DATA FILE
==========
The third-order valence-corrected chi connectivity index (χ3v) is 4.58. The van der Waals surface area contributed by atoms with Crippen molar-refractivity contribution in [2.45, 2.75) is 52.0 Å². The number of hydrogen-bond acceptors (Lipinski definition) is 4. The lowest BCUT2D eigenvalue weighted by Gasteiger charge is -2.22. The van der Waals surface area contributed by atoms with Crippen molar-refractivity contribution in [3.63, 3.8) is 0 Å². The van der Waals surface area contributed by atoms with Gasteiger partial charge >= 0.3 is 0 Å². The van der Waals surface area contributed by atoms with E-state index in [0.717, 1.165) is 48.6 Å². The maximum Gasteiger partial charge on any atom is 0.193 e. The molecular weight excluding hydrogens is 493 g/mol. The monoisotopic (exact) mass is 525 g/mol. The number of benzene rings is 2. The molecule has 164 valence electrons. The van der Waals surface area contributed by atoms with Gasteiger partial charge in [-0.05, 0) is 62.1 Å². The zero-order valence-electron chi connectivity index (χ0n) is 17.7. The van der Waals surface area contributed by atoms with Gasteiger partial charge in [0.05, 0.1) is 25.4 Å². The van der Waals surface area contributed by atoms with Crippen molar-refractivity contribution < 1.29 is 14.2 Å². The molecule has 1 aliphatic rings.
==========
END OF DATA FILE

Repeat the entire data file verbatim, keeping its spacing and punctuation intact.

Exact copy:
The third-order valence-corrected chi connectivity index (χ3v) is 4.58. The van der Waals surface area contributed by atoms with Crippen molar-refractivity contribution in [2.45, 2.75) is 52.0 Å². The number of hydrogen-bond acceptors (Lipinski definition) is 4. The lowest BCUT2D eigenvalue weighted by Gasteiger charge is -2.22. The van der Waals surface area contributed by atoms with Crippen molar-refractivity contribution in [3.63, 3.8) is 0 Å². The van der Waals surface area contributed by atoms with Gasteiger partial charge >= 0.3 is 0 Å². The van der Waals surface area contributed by atoms with E-state index in [0.717, 1.165) is 48.6 Å². The maximum Gasteiger partial charge on any atom is 0.193 e. The molecular weight excluding hydrogens is 493 g/mol. The monoisotopic (exact) mass is 525 g/mol. The number of benzene rings is 2. The molecule has 164 valence electrons. The van der Waals surface area contributed by atoms with Gasteiger partial charge in [-0.05, 0) is 62.1 Å². The zero-order valence-electron chi connectivity index (χ0n) is 17.7. The van der Waals surface area contributed by atoms with Gasteiger partial charge in [0.05, 0.1) is 25.4 Å². The van der Waals surface area contributed by atoms with Crippen molar-refractivity contribution < 1.29 is 14.2 Å². The molecule has 1 aliphatic rings.